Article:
Reflections amidst COVID-19
In the past month, the coronavirus, or COVID-19 as it is now known, has changed the way we live our lives, not just in the United States, but all over the world. The academic history of pandemics is a fascinating topic, as seen in a recent article by Nicholas LePan, on the Visual Capitalist's website.
The earliest pandemic recorded on the CDC's website is the 1918 Spanish Flu. It spread worldwide between 1918 and 1919, infecting around 500 million people. At the time, this represented one-third of the world's population. Ultimately, the Spanish Flu claimed 40-50 million lives worldwide. When looking at historic death tolls, the Black Plague took 200 million lives between 1347-1351; an estimated 30-50% of Europe's population.
Granted, medicine and healthcare are vastly different in 2020 that in 1350, or even in 1918. Transportation is vastly different, and we live our daily lives in a much different way. According to the Centers for Disease Control, as of March 20, 2020, there were 15,219 confirmed cases in the United States, with the largest concentrations in the states of New York, Washington, and California. The number of confirmed cases worldwide is now at 266,073, as reported by the World Health Organization on March 21,2020.
Amidst the tragedies of this pandemic, Americans are rising to meet the challenge. Countless distilleries have started making hand sanitizer; communities are making face masks and donating them to their local hospitals. Neighbors are sharing food staples, books, and movies in record numbers. My own parents were just babies during World War II, but I imagine that families bonded similarly in those days (minus the social distancing we are slowly getting used to).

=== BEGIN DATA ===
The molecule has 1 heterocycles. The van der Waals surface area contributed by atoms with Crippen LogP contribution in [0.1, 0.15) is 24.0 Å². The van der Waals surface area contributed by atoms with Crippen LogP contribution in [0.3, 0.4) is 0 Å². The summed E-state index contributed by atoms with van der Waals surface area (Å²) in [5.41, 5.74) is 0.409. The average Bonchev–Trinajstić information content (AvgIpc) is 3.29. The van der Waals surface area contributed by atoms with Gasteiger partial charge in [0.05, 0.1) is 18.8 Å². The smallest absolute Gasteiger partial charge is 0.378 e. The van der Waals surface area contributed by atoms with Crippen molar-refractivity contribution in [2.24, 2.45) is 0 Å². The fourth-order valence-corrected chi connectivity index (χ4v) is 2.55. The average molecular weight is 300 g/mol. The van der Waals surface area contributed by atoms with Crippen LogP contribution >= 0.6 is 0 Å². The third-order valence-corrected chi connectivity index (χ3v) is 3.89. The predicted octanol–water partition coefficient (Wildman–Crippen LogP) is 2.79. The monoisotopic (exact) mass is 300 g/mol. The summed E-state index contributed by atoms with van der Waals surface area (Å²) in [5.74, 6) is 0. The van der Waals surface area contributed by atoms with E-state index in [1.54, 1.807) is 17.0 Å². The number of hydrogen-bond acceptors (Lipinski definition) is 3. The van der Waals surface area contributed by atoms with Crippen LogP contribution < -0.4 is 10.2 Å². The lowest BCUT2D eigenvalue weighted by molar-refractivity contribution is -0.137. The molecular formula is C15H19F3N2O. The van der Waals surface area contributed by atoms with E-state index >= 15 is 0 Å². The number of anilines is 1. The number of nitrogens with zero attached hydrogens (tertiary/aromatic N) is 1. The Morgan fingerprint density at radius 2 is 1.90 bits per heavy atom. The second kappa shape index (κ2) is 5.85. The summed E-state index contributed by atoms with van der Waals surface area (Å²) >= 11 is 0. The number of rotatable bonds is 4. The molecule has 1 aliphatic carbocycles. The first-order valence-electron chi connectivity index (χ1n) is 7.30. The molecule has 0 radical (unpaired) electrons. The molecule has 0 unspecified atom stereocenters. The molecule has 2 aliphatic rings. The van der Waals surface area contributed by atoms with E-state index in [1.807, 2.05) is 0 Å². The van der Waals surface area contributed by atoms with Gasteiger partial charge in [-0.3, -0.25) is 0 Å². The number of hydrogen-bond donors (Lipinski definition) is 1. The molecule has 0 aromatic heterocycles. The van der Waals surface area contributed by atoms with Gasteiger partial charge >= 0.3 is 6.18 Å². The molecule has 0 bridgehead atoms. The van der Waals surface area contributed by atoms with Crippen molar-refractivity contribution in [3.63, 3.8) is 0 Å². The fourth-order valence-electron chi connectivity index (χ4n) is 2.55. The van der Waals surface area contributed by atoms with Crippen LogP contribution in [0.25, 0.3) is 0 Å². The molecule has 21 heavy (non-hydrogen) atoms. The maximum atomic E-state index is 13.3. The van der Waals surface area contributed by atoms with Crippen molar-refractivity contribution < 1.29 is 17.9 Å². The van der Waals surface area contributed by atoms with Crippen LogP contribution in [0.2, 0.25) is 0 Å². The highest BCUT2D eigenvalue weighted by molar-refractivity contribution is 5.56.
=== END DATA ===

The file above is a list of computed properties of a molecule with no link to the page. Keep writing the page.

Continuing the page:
Here at the UMTRC, we have seen a tsunami of requests for information on telehealth. As demands for technical assistance continue to skyrocket, we are working on a plan to provide a series of short webinars to answer your questions. The reimbursement for various telemedicine waivers is changing very rapidly, and we are committed to staying on top of these changes so that we can assist our clients with the most recent information we have available. We have created a new COVID-19 resource page with links to Medicare and state Medicaid guidelines and executive orders in our region of Illinois, Indiana, Michigan, and Ohio. Please join our mailing list and follow us on Facebook or LinkedIn to receive updates on our new resources.
Remember, We're All In This Together!